Thus, there are one-on-one matchups to be had downfield. Though San Francisco’s offense has been Gingrich-level conservative this season, downfield shots off play-action, particularly when the ball’s just inside midfield, have actually been a consistent element in their gameplans.

The Niners have to intentionally design their big plays because, other than maybe tight end Vernon Davis, they don’t have anyone who can conjure them naturally.

Michael Crabtree has great body control but “inexplosive” speed. Kyle Williams is quick out of the slot but not over the top. Ted Ginn has playmaking POTENTIAL but isn’t consistent enough to be considered an actual PLAYMAKER.

So who will win? Check our NFL expert picks for all the Divisional Round games

Follow @Andy_Benoit on Twitter or contact him at Andy.Benoit-at-NFLTouchdown.com.
Posted on: January 8, 2012 8:51 pm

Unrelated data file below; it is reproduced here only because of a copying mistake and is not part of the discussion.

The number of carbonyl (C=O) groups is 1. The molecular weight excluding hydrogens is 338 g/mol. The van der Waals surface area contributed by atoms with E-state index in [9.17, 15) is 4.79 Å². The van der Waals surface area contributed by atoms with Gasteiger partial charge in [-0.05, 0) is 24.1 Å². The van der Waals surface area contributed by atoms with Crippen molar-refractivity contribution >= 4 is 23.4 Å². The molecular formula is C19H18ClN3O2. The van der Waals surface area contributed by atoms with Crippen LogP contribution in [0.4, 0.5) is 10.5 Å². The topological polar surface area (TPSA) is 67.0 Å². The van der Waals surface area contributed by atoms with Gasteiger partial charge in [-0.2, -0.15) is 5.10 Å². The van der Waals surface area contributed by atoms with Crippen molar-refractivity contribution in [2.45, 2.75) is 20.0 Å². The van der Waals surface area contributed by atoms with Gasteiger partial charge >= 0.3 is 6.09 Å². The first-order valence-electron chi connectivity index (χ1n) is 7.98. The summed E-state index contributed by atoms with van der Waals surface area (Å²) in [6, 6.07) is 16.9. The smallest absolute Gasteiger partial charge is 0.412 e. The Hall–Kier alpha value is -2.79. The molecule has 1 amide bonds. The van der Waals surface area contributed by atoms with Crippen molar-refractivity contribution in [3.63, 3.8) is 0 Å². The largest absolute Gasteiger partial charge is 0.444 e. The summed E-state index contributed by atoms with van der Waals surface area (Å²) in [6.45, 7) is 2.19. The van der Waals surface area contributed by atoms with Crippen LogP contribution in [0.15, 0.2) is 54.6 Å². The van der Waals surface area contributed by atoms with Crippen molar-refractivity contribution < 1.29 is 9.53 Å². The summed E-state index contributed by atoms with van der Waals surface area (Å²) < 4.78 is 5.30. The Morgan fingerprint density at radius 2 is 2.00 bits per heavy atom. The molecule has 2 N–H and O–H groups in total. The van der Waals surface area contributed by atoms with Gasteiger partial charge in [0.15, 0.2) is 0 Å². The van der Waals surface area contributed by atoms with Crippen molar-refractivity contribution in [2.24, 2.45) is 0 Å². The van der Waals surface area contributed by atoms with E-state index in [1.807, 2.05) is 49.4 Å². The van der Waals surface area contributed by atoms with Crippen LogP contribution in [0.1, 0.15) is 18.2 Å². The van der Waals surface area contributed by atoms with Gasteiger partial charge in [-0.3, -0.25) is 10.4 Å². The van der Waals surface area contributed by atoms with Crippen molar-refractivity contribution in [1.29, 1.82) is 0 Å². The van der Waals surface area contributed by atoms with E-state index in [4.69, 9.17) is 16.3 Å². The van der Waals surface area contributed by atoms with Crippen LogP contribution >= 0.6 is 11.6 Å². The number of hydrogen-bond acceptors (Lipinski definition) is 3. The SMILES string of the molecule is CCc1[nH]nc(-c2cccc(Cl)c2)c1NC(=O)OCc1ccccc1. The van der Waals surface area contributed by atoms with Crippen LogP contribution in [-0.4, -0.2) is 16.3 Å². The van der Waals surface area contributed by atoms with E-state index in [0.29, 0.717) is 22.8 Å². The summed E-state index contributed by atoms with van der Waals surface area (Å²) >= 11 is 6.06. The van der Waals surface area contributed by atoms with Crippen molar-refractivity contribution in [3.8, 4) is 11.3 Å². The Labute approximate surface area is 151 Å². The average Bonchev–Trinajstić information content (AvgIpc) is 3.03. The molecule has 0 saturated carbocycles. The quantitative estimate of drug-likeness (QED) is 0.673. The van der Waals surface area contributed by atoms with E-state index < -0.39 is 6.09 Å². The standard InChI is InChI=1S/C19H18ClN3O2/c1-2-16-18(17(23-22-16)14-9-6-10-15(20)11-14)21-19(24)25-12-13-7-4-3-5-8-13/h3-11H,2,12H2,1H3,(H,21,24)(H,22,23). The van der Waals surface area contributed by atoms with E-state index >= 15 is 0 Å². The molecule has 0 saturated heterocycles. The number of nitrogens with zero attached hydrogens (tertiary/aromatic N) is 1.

Edited on: January 8, 2012 10:12 pm
 

Sorting the Sunday Pile, Wild Card: Ranking Tebow

Posted by Will Brinson


Sorting the Sunday Pile takes all of Sunday's NFL action, figures out the winners and losers and asks the big questions. Send your complaints, questions and comments to Will Brinson on Twitter. Listen to the Pick-Six Podcast Wild-Card Weekend recap below and don't forget to
subscribe via iTunes
.

Ranking the Remaining QBs

Are you ----ing kidding me? Did that just happen? That, of course, is Tim Tebow hitting Demaryius Thomas for an 80-yard, walk-off touchdown in the first-ever game featuring the new NFL overtime rules to push Denver past Pittsburgh and into the Divisional Round of the playoffs.

The lesson, as always? You're gonna want to have someone who can sling the rock when the playoffs roll around and Tebow somehow morphed into that in the first round of the playoffs against one of the all-time great defenses. But where does he rank with the rest of the quarterbacks remaining in the playoffs?

8. T.J. Yates, Houston Texans
With all due respect to the only former UNC quarterback to win a playoff game, he just doesn't stack up with the rest of the folks in the playoffs. That being said, he's a perfect fit for the zone-stretch offense that the Texans run, and as long as he doesn't have to do too much, he's fine. He's probably gonna have to do too much against the Ravens this week.

7. Alex Smith, San Francisco 49ers